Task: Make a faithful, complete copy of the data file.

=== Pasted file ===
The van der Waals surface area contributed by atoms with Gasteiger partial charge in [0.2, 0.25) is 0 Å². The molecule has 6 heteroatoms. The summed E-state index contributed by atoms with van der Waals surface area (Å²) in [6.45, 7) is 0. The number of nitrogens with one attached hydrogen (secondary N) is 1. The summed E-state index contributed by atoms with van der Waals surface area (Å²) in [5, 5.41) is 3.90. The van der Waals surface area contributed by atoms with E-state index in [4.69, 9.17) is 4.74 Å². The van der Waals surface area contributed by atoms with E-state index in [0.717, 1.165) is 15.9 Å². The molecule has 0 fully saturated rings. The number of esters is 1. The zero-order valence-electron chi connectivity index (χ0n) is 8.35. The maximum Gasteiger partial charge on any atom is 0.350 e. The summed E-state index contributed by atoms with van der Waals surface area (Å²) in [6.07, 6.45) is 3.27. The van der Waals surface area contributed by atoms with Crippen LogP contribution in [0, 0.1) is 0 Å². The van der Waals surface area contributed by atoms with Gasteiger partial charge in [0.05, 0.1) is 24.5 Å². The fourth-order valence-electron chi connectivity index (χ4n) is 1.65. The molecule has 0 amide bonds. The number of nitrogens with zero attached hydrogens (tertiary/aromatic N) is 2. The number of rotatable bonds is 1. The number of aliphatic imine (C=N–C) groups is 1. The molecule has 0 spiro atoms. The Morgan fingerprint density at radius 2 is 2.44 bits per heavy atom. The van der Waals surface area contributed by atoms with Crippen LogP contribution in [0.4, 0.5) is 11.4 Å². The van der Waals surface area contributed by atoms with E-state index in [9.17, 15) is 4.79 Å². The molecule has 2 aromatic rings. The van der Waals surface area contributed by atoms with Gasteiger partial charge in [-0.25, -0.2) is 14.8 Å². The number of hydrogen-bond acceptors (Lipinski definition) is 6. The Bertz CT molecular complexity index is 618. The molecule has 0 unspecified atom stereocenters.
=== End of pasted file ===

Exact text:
The van der Waals surface area contributed by atoms with Gasteiger partial charge in [0.2, 0.25) is 0 Å². The molecule has 6 heteroatoms. The summed E-state index contributed by atoms with van der Waals surface area (Å²) in [6.45, 7) is 0. The number of nitrogens with one attached hydrogen (secondary N) is 1. The summed E-state index contributed by atoms with van der Waals surface area (Å²) in [5, 5.41) is 3.90. The van der Waals surface area contributed by atoms with E-state index in [4.69, 9.17) is 4.74 Å². The van der Waals surface area contributed by atoms with E-state index in [0.717, 1.165) is 15.9 Å². The molecule has 0 fully saturated rings. The number of esters is 1. The zero-order valence-electron chi connectivity index (χ0n) is 8.35. The maximum Gasteiger partial charge on any atom is 0.350 e. The summed E-state index contributed by atoms with van der Waals surface area (Å²) in [6.07, 6.45) is 3.27. The van der Waals surface area contributed by atoms with Crippen LogP contribution in [0, 0.1) is 0 Å². The van der Waals surface area contributed by atoms with Gasteiger partial charge in [0.05, 0.1) is 24.5 Å². The fourth-order valence-electron chi connectivity index (χ4n) is 1.65. The molecule has 0 amide bonds. The number of nitrogens with zero attached hydrogens (tertiary/aromatic N) is 2. The number of rotatable bonds is 1. The number of aliphatic imine (C=N–C) groups is 1. The molecule has 0 spiro atoms. The Morgan fingerprint density at radius 2 is 2.44 bits per heavy atom. The van der Waals surface area contributed by atoms with Crippen LogP contribution in [0.4, 0.5) is 11.4 Å². The van der Waals surface area contributed by atoms with E-state index in [9.17, 15) is 4.79 Å². The molecule has 2 aromatic rings. The van der Waals surface area contributed by atoms with Gasteiger partial charge in [-0.25, -0.2) is 14.8 Å². The number of hydrogen-bond acceptors (Lipinski definition) is 6. The Bertz CT molecular complexity index is 618. The molecule has 0 unspecified atom stereocenters.